Sustainable WASH Systems (SWS)

Brief

Emerging Lessons on Sustaining Rural Water Services in Uganda: A Case Study of Whave's Preventive Maintenance Model

To address the complex challenges of sustainable rural water service delivery, Whave has been testing a model for the provision of preventive maintenance services. Whave’s approach focuses on results-based payment for avoiding breakdowns, rather than payment for repairs. By incentivizing performance, their goal is to establish a system that reduces water source downtime and therefore improves the reliability of water supply systems. Whave is currently operating in more than 400 communities across Uganda.

Blog

Facilitation Makes the Difference in Sanitation

Muhammed Ibrahim is a local facilitator in Ethiopia working on USAID’s Sustainable WASH Systems Learning Partnership (SWS). His job is to improve the sanitation systems in the small towns of Debre Birhan and Woliso using an unconventional approach. He isn’t building toilets or educating people on the need for safe sanitation. Instead, Muhammed and his team are supporting local government staff, residents, and private companies to work together to address complex systematic issues as a collective. This approach is called collective action.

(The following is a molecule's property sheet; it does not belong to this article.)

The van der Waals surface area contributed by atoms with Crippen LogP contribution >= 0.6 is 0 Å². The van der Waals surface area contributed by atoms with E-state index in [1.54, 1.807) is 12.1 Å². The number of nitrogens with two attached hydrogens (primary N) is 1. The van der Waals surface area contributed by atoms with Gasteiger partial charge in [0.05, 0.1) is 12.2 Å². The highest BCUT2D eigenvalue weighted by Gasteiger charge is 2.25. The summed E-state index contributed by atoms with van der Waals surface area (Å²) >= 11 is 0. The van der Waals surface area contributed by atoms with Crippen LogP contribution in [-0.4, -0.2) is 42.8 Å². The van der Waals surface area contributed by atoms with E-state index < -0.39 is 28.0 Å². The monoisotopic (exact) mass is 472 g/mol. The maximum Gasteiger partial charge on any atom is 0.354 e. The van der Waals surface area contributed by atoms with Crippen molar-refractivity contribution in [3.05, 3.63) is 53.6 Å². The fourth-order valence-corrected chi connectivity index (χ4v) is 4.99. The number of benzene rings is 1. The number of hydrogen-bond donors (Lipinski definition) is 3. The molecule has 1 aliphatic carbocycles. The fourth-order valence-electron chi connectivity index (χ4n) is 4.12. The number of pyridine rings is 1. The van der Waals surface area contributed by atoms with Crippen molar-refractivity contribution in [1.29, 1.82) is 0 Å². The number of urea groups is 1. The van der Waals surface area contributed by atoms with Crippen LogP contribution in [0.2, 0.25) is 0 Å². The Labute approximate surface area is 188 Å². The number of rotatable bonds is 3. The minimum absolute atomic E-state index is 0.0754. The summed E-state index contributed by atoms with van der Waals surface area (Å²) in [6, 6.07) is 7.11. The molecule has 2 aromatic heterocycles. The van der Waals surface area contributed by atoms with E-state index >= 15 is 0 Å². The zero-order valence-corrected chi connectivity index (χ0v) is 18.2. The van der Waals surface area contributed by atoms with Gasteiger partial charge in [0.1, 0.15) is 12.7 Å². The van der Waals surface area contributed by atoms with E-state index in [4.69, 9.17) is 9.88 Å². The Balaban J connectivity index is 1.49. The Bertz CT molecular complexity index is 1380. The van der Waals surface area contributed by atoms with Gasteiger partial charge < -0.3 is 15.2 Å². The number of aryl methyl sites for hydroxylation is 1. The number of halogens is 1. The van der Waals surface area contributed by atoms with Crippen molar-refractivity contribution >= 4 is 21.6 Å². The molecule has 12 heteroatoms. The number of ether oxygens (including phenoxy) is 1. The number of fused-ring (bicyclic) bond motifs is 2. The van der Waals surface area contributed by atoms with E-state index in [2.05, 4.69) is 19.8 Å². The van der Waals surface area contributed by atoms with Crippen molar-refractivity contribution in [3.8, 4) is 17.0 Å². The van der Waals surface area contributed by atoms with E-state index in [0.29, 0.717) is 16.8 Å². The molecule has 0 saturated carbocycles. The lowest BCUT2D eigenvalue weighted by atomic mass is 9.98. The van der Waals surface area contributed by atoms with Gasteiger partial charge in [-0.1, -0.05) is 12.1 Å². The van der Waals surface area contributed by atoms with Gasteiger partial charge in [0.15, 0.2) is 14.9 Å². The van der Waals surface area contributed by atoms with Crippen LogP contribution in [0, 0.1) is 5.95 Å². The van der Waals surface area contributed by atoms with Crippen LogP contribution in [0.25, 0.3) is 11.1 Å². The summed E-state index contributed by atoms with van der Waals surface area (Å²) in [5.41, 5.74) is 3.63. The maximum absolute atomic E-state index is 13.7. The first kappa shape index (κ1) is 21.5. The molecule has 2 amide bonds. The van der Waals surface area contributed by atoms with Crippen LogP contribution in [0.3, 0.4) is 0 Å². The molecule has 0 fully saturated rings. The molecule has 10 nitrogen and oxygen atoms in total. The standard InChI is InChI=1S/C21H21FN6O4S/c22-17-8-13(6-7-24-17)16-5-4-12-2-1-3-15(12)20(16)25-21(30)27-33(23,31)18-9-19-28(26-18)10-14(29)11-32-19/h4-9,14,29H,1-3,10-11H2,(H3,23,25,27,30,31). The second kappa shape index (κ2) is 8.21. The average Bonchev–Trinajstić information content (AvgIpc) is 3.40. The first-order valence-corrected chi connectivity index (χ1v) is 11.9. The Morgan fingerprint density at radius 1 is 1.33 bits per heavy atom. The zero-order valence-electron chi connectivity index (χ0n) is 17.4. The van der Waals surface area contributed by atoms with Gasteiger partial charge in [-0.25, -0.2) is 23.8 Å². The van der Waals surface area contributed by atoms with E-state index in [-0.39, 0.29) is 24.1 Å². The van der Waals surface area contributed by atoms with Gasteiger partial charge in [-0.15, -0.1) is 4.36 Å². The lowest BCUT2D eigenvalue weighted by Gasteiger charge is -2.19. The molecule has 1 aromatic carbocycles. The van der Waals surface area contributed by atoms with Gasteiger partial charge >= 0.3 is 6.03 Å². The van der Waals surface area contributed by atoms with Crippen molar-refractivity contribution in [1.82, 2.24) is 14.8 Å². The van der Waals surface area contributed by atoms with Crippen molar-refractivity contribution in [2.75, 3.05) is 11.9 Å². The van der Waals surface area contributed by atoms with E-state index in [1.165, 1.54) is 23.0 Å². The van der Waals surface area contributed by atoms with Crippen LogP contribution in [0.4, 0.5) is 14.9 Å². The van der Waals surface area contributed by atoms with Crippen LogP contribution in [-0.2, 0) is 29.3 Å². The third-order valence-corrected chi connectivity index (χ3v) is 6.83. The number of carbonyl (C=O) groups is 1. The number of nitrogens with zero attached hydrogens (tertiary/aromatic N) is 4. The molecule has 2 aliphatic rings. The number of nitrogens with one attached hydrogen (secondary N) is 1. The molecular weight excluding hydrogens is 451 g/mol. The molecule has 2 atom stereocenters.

Research/Study

Factors Influencing Revenue Collection for Preventative Maintenance of Community Water Systems: A Fuzzy-Set Qualitative Comparative Analysis

This study analyzed combinations of conditions that influence regular payments for water service in resource-limited communities. To do so, the study investigated 16 communities participating in a new preventive maintenance program in the Kamuli District of Uganda under a public–private partnership framework. The authors include members of the USAID Sustainable WASH Systems Learning Partnership (SWS).